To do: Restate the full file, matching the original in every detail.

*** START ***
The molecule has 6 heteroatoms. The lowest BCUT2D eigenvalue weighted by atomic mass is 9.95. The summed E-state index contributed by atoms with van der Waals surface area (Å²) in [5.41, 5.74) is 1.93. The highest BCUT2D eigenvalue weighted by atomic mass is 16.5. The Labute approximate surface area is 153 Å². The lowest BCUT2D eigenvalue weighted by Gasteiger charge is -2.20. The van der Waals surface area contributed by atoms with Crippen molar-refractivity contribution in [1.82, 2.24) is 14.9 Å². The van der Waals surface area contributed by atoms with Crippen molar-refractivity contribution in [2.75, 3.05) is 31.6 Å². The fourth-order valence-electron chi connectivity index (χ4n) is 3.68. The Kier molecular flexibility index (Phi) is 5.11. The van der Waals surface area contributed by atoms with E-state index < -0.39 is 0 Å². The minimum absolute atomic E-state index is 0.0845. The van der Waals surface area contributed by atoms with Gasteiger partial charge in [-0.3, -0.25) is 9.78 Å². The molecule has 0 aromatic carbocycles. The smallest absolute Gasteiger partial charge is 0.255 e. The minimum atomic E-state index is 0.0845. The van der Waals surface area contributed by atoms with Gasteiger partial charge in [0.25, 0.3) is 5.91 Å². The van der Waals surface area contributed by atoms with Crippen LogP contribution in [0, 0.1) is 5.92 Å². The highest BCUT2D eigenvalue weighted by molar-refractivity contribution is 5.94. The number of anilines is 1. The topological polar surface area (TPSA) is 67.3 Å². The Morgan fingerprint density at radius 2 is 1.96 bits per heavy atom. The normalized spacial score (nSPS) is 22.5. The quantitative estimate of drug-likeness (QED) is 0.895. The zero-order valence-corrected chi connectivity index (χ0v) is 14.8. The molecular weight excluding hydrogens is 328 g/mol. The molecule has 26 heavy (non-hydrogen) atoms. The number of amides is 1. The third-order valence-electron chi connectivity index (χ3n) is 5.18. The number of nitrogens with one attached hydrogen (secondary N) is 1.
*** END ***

The molecule has 6 heteroatoms. The lowest BCUT2D eigenvalue weighted by atomic mass is 9.95. The summed E-state index contributed by atoms with van der Waals surface area (Å²) in [5.41, 5.74) is 1.93. The highest BCUT2D eigenvalue weighted by atomic mass is 16.5. The Labute approximate surface area is 153 Å². The lowest BCUT2D eigenvalue weighted by Gasteiger charge is -2.20. The van der Waals surface area contributed by atoms with Crippen molar-refractivity contribution in [1.82, 2.24) is 14.9 Å². The van der Waals surface area contributed by atoms with Crippen molar-refractivity contribution in [2.75, 3.05) is 31.6 Å². The fourth-order valence-electron chi connectivity index (χ4n) is 3.68. The Kier molecular flexibility index (Phi) is 5.11. The van der Waals surface area contributed by atoms with E-state index < -0.39 is 0 Å². The minimum absolute atomic E-state index is 0.0845. The van der Waals surface area contributed by atoms with Gasteiger partial charge in [-0.3, -0.25) is 9.78 Å². The molecule has 0 aromatic carbocycles. The smallest absolute Gasteiger partial charge is 0.255 e. The minimum atomic E-state index is 0.0845. The van der Waals surface area contributed by atoms with Gasteiger partial charge in [0.25, 0.3) is 5.91 Å². The van der Waals surface area contributed by atoms with Crippen LogP contribution in [0, 0.1) is 5.92 Å². The highest BCUT2D eigenvalue weighted by molar-refractivity contribution is 5.94. The number of anilines is 1. The topological polar surface area (TPSA) is 67.3 Å². The Morgan fingerprint density at radius 2 is 1.96 bits per heavy atom. The normalized spacial score (nSPS) is 22.5. The quantitative estimate of drug-likeness (QED) is 0.895. The zero-order valence-corrected chi connectivity index (χ0v) is 14.8. The molecular weight excluding hydrogens is 328 g/mol. The molecule has 26 heavy (non-hydrogen) atoms. The number of amides is 1. The third-order valence-electron chi connectivity index (χ3n) is 5.18. The number of nitrogens with one attached hydrogen (secondary N) is 1.